None of the VCRs in this roundup disgrace themselves sound-wise and there are even one or two pleasant surprises - like the hi-fi soundtracks on the Bush VCR, which have below average levels of background hiss and a generally steady response. This helps significantly on pre-recorded movies with Dolby Surround soundtracks, big set-piece effects have plenty of impact and the smaller atmospheric sounds are not swamped by noise.
The LG and Samsung also do reasonably well, at least as far as handling busy movie soundtracks is concerned, but background noise levels are a tad higher than the Bush. Top marks for hiss suppression goes to the Toshiba; it's well below average, helping to bring quieter Dolby effects and incidental sounds into sharper focus. Although not directly connected to home cinema, the extra audio facilities on the Toshiba, namely the microphone input and audio dub, earn it extra points and may well be of interest to video movie-makers in the market for a basic edit deck.
As expected after the closely matching video performances, there is little to choose between the Panasonic and JVC duo. In keeping with tradition, both emerge as accomplished home cinema machines with neutral, evenly balanced soundtracks that give more or less equal prominence to loud and soft effects and high and low frequencies. There's some background hiss, a notch or two up on the super-quiet Toshiba maybe, but it's definitely not intrusive or damaging to Dolby Surround material and these two machines can be relied upon to generate a big and lively sound field when hooked up to a decent AV system and speakers.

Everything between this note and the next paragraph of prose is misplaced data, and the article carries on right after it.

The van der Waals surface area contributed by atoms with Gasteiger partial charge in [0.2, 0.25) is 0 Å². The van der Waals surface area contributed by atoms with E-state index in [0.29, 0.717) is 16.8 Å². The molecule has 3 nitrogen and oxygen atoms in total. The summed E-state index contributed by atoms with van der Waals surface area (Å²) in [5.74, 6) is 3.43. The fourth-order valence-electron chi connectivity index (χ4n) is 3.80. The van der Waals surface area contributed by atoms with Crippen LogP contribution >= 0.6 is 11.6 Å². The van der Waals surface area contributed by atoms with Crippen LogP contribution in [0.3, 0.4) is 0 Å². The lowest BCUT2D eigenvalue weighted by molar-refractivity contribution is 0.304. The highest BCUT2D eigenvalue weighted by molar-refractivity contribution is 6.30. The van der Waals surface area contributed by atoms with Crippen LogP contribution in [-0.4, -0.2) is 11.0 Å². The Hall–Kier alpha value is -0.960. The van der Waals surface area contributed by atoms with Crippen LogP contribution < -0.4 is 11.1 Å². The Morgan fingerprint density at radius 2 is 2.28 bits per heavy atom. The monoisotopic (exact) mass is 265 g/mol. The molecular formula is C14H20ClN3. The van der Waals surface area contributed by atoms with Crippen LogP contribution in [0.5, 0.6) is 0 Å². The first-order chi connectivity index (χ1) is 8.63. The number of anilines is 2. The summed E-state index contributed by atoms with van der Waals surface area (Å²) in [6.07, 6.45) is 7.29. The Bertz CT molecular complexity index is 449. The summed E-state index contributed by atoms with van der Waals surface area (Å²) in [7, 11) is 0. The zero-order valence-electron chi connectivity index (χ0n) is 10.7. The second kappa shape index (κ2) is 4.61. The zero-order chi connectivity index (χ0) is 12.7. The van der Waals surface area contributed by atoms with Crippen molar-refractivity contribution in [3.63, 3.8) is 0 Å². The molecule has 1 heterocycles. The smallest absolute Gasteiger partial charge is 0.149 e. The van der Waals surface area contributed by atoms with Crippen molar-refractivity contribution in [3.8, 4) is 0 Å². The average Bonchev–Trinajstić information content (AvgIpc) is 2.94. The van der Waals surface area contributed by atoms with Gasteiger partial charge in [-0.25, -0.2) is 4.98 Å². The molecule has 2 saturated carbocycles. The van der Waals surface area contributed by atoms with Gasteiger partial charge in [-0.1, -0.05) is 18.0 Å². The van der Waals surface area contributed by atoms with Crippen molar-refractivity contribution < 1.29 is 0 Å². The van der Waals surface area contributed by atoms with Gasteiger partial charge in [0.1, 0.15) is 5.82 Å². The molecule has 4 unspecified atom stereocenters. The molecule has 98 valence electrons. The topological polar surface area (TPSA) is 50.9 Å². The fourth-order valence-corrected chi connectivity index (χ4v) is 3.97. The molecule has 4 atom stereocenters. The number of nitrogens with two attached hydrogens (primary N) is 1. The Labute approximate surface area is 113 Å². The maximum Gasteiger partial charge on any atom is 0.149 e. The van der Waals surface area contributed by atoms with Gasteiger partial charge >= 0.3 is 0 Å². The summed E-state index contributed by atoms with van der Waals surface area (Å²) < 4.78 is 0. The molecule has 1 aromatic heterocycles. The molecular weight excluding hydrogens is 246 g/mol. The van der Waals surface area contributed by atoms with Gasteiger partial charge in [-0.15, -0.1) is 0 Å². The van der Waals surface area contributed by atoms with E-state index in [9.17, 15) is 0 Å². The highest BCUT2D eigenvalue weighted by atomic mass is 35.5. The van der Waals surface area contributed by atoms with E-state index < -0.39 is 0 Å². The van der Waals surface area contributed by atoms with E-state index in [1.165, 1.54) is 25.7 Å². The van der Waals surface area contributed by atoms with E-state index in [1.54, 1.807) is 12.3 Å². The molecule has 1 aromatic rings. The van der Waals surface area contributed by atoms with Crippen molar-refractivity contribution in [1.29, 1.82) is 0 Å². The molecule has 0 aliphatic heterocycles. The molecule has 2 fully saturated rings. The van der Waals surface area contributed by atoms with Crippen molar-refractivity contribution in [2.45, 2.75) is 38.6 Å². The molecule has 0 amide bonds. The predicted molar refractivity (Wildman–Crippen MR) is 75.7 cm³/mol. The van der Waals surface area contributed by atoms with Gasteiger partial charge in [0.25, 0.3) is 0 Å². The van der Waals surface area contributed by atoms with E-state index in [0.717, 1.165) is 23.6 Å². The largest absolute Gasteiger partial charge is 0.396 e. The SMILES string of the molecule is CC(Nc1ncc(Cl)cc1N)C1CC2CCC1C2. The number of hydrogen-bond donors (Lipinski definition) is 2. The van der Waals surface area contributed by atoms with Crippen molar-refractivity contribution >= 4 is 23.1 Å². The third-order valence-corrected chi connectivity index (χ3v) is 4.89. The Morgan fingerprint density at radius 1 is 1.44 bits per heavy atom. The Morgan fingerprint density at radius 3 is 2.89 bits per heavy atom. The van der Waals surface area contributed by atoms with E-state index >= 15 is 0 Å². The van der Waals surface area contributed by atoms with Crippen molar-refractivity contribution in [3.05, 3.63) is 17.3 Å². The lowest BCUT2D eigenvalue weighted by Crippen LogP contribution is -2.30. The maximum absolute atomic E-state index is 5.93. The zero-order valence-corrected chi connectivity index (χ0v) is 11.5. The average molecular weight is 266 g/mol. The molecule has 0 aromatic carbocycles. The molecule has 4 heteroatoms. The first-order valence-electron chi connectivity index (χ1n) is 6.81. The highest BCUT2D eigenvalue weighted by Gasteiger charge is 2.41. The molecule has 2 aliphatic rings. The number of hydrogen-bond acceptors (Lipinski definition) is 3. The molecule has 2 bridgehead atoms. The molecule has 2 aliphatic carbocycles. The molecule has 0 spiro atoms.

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There was remarkably little difference in the performance of the NICAM decoders on these VCRs, when the audio output is fed straight through to an amplifier at any rate. Needless to say once the NICAM sound had been recorded and played back through the VHS stereo hi-fi sound mill each machine had imposed it own characteristics on the sound but overall there is little to add to the earlier comments concerning the playback quality of pre-recorded tapes.

 

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VALUE